One of the best pieces of dialogue from a movie is the famous part of “A Few Good Men” with Tom Cruise and Jack Nicholson. It’s the line where Nicholson says “You want the Truth.” 

Except he never said that. 

He never said “YOU want the truth? You can’t handle the truth!”

The real truth is many people have been quoting “A Few Good Men” wrong for years. Jack Nicholson actually says “You want answers?” Then Tom Cruise says “I think I’m entitled to them!” Nicholson asks again “You want answers?” To which Cruise replies “I want the truth!”

It is only then that Nicholson serves up the famous line “You can’t handle the truth!”

We don’t even know the truth around perhaps the most famous movie line about truth ever.

Leaders struggle with the truth too. They don’t, at least most don’t, struggle with telling the truth, they struggle with being told the truth. Most leaders don’t know they struggle with this because they naively believe their people trust them enough to always be truthful. 

However, given the nature of power and authority, it is actually common for people to limit the information they provide to their leaders. They might think that they are protecting themselves or a colleague from the leaders wrath…or worse. They might even think they are in some way protecting their leader but in either case it is unlikely that the leader is always getting a clear picture of what’s going on in their organization.

Many leaders may not like this, they may not want to hear it or believe it but the truth of the matter is, very often the information they receive from their people is at least “filtered” to some degree. It may even be an outright lie.

If you’re a leader who truly wants the truth from your people, consistently and bias free, then you will need to help them deliver it to you. Help them by actively seeking this kind of communication without punishing them, in any way, for the content.  

Always ask for differing opinions, encourage people to provide you the real story, ask them to trust you enough to share the truth. (Yes, one of the major reasons your people don’t tell you the whole truth and nothing but the truth is that they don’t trust you’ll handle it well)

When I say don’t “punish” them for the content I mean don’t punish them in any way. DO NOT get defensive. DO NOT raise your voice. DO NOT tell them they are wrong. In fact, DO NOT react in any way that would give anyone the impression that you are the least bit unhappy about what you just heard. DO NOT react in any way that would give anyone any reason to believe that they could be in “trouble” for telling you the truth or having an opinion that may differ from yours.

Just say “thank you for the courage to share that with me. Let me think on that for a bit and when I have my head around it we can talk again.” 

If you want the truth then you had better be prepared to handle it. Your facial expressions, your tone of voice, and your words really do matter. 

You know that you perform better when you have better, more truthful information. You also need to know that you won’t get it if your people think it’s too “dangerous” to give it to you. If you want the truth you’re going to have to work for it. That “work” likely includes changing some of your  behavior to help your people feel more comfortable when providing the information you need to truly lead.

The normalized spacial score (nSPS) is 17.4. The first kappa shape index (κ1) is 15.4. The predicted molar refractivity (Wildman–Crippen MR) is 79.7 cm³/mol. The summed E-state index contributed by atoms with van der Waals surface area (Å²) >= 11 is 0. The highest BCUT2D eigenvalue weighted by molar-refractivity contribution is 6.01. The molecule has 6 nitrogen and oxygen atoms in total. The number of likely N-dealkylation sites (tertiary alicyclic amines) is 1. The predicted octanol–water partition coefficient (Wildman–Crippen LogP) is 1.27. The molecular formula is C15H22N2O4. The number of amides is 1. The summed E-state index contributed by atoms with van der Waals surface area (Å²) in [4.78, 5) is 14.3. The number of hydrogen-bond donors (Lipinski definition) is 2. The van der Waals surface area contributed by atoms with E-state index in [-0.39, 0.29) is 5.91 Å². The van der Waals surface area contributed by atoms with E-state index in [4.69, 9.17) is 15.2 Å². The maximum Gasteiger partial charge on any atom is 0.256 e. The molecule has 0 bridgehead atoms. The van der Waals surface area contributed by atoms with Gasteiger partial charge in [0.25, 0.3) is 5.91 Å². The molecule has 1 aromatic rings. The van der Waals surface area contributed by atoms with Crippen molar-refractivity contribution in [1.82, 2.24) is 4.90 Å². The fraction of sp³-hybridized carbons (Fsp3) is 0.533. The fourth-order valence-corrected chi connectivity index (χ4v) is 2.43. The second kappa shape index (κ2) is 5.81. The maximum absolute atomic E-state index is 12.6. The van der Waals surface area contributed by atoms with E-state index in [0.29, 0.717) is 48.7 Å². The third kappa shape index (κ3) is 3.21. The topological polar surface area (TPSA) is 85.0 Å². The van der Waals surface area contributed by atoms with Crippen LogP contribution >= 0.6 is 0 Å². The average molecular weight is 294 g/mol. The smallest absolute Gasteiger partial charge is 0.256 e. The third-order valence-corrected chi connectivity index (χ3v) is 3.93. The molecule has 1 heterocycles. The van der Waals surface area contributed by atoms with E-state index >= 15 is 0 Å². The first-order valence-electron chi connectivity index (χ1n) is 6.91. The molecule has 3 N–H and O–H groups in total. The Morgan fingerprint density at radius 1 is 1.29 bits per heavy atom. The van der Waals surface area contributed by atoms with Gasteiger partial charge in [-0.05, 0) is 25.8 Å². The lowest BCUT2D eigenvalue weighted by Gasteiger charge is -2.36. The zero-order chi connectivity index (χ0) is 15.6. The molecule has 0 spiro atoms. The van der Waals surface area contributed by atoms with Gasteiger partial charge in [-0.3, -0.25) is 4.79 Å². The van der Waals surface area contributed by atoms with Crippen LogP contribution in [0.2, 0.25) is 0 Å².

And that’s the truth of the matter.

 
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Ethical Leadership

This is a short post and while it might be short it is most certainly NOT sweet. Sorry about that but this is not a topic any of us can afford to sugarcoat. 

In a perfect world “ethics” and “leadership” would be redundant. You would never need to see the words “leadership” and “ethical” together because when you saw one the other would just be assumed. Unfortunately, we do not live in a perfect world.

In business, in politics, in nonprofit organizations, and even in some religious organizations, ethics is anything but a given.

No organization will have higher ethical standards than the organization’s leaders. Leaders are the model for the type of behavior that will be accepted in an organization. Leaders who merely pay lip service to the importance of ethics should expect limited attention to ethics from their people.

Leaders who want to develop high ethical standards within their organization should make certain that their people understand that ethics are more than a training program. Almost every strategy session and planning meeting should include a discussion of any potential ethical implications. Open communication and shared responsibility for an organization’s ethical behavior will create an environment of trust where people can feel safe when speaking about ethics. When ethics can be openly discussed then they become more than a class or a manual, ethics become a way of life for the organization and it’s people.

There can be no exceptions when ethics are involved. Ethical leaders don’t allow excuses; they know that when excuses come through the door ethics go out the window. Ethical standards are either absolute or there are no ethical standards. Everyone, absolutely everyone, in an organization must be held accountable. Senior leaders and high profile managers set the tone for an organization’s ethics, if the tone they set is one of allowable exceptions then exceptions may become so common that no one takes ethics seriously.